Alternative handling techniques for improved experimental standardisation, reproducibility and reduced stress in laboratory mice
Despite decades of artificial selection and inbreeding, laboratory mice retain the fight or flight response to restraint which kept enough of their ancestors alive during predation attempts to genetically cement it into their innate behavioural repetoire. Even what might seem like a light form of handling, such as picking up the mouse by its tail, can be a source of great stress to the individual, particularly when the experience is novel.
The handling of mice during experiments is difficult to avoid. They often need to be physically moved into a test arena, maze or new cage where the research will be carried out. The stress response elicited by handling will vary between individuals based on a number of factors, such as previous experiences with being handled, and results in behavioural and physiological changes which can have a significant effect on the results of an experiment.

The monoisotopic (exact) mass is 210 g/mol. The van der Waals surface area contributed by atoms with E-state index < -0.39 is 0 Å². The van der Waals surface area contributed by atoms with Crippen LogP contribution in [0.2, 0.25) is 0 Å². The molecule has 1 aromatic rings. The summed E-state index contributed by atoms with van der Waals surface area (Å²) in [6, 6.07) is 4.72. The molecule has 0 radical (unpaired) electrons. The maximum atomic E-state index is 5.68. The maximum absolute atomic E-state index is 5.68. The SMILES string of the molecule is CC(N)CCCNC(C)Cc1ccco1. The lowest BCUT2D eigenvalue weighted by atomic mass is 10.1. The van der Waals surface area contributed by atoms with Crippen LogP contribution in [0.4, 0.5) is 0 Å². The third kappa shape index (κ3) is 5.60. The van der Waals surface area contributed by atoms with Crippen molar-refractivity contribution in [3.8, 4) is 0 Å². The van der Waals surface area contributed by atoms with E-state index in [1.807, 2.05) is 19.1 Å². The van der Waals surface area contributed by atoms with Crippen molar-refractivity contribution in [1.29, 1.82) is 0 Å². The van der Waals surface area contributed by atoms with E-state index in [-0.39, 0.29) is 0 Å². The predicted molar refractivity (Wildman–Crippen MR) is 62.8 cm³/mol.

So, in addition to the reduction of the suffering of the individual, there is a further incentive to explore alternative methods of handling mice. One such suggestion is the use of a small mobile tunnel. Mice are attracted to dark enclosed spaces and will readily enter a tunnel (once they are familiar with it). This tunnel can then be lifted and placed into a new cage as a form of restraint-free transportation throughout which the mouse is in an enclosed dark space and in full control of itself. This technique, in addition to the importance of familiarisation with the test arena are described in the following paper published in Nature in 2017 by Kelly Gouveia and Jane L. Hurst. “Optimising reliability of mouse performance in behavioural testing: the major role of non-aversive handling”.
Above photo: https://www.nc3rs.org.uk/handling-and-restraint